# day/dydd 131 at 7puzzleblog.com T he Main Challenge

Can you insert the numbers 0 to 9 exactly TWICE each into the gaps below so all five lines work out arithmetically?

◯  +  ◯   =    15    =   ◯  +  ◯
◯  +  ◯   =     5     =   ◯  –  ◯
◯  +  ◯   =    10    =   ◯  ×  ◯
◯  –  ◯   =     2     =   ◯  ÷  ◯
◯  +  ◯   =     9     =   ◯  ×  ◯

If you enjoyed attempting this, click this Mathelona link for details of our slightly easier pocket book challenges. The 7puzzle Challenge

The playing board of the 7puzzle game is a 7-by-7 grid containing 49 different numbers, ranging from up to 84.

The 3rd & 6th rows contain the following fourteen numbers:

5   12   13   18   20   25   33   36   42   45   49   56   66   80

What is the sum of the numbers in the 40’s? The Lagrange Challenge

Lagrange’s Four-Square Theorem states that every positive integer can be made by adding up to four square numbers.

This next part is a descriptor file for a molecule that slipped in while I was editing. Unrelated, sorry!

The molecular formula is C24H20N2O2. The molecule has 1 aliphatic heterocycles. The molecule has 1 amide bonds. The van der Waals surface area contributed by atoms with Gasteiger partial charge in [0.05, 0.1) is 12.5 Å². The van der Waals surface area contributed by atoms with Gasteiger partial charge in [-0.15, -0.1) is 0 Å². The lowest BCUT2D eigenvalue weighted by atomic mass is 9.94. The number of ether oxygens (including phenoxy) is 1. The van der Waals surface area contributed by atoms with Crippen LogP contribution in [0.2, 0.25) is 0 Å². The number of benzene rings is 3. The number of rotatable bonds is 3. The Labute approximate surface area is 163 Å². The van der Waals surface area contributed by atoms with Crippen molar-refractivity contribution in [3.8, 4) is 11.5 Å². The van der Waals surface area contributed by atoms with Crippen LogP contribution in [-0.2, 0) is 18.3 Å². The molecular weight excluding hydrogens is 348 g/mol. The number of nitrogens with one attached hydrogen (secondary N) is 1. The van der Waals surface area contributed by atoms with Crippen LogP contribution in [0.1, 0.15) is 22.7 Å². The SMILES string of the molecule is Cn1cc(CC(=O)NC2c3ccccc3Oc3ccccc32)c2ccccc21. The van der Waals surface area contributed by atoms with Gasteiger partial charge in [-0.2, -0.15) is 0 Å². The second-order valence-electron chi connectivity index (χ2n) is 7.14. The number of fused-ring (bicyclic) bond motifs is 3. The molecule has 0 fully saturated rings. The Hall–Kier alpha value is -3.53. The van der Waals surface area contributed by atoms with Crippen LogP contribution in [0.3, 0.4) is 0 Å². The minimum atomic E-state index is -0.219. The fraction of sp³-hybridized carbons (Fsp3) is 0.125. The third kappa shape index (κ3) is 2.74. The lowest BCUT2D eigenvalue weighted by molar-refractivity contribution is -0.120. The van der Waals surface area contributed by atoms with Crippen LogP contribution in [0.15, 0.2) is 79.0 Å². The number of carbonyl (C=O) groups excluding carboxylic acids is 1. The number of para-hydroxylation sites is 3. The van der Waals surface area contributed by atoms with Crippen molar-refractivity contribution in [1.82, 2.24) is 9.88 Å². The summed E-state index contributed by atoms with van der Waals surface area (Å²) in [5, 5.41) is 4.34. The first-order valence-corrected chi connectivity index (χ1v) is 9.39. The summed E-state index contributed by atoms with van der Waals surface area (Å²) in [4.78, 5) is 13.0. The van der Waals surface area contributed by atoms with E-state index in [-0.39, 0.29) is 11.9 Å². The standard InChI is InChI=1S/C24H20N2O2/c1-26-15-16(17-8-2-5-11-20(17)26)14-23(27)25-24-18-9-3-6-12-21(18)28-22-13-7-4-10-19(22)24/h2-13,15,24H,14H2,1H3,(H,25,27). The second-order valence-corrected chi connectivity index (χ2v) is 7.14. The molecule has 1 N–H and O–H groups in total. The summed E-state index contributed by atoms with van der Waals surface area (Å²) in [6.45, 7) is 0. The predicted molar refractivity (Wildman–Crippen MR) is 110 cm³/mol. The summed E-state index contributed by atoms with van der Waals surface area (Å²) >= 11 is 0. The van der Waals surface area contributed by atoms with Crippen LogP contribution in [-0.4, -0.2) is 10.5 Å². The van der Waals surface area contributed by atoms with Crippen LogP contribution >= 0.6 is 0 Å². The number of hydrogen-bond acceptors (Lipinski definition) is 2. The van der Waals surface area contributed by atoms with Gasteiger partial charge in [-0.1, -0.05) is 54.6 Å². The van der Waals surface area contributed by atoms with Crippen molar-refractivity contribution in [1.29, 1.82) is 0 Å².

For example, 7 can be made by 2²+1²+1²+1² (or 4+1+1+1).

There are FIVE ways of making 131 when using Lagrange’s Theorem. Can you find them all? The Mathematically Possible Challenge

Using 36 and 10 once each, with + – × ÷ available, which SIX numbers is it possible to make from the list below?

6    12    18    24    30    36    42    48    54    60

#6TimesTable

The Target Challenge

Can you arrive at 131 by inserting 4, 5, 7 and 9 into the gaps on each line?

•  ◯×◯×◯–◯ = 131
•  ◯×◯×√◯+◯ = 131